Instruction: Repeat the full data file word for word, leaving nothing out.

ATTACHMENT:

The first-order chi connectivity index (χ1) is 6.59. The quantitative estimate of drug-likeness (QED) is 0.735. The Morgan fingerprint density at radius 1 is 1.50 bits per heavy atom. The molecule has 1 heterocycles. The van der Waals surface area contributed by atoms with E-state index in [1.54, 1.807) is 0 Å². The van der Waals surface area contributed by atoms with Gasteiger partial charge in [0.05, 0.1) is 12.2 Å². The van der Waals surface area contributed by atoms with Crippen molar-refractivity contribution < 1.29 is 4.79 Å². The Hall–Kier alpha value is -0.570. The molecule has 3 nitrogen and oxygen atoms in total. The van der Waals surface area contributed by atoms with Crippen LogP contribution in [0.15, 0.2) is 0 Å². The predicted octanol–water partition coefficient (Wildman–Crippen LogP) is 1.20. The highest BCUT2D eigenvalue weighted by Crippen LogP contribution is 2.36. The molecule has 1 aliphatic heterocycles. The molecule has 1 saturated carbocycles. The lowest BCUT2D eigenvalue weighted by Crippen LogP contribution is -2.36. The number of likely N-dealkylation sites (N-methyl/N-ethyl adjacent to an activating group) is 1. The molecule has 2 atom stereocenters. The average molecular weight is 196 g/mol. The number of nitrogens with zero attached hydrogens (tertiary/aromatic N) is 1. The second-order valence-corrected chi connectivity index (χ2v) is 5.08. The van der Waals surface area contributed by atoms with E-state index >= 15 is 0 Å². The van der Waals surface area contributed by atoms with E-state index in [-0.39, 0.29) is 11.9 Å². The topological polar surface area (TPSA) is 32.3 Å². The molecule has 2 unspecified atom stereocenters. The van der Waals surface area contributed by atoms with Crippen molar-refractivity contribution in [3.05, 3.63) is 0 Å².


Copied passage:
The first-order chi connectivity index (χ1) is 6.59. The quantitative estimate of drug-likeness (QED) is 0.735. The Morgan fingerprint density at radius 1 is 1.50 bits per heavy atom. The molecule has 1 heterocycles. The van der Waals surface area contributed by atoms with E-state index in [1.54, 1.807) is 0 Å². The van der Waals surface area contributed by atoms with Gasteiger partial charge in [0.05, 0.1) is 12.2 Å². The van der Waals surface area contributed by atoms with Crippen molar-refractivity contribution < 1.29 is 4.79 Å². The Hall–Kier alpha value is -0.570. The molecule has 3 nitrogen and oxygen atoms in total. The van der Waals surface area contributed by atoms with Crippen LogP contribution in [0.15, 0.2) is 0 Å². The predicted octanol–water partition coefficient (Wildman–Crippen LogP) is 1.20. The highest BCUT2D eigenvalue weighted by Crippen LogP contribution is 2.36. The molecule has 1 aliphatic heterocycles. The molecule has 1 saturated carbocycles. The lowest BCUT2D eigenvalue weighted by Crippen LogP contribution is -2.36. The number of likely N-dealkylation sites (N-methyl/N-ethyl adjacent to an activating group) is 1. The molecule has 2 atom stereocenters. The average molecular weight is 196 g/mol. The number of nitrogens with zero attached hydrogens (tertiary/aromatic N) is 1. The second-order valence-corrected chi connectivity index (χ2v) is 5.08. The van der Waals surface area contributed by atoms with E-state index >= 15 is 0 Å². The van der Waals surface area contributed by atoms with E-state index in [-0.39, 0.29) is 11.9 Å². The topological polar surface area (TPSA) is 32.3 Å². The molecule has 2 unspecified atom stereocenters. The van der Waals surface area contributed by atoms with Crippen molar-refractivity contribution in [3.05, 3.63) is 0 Å².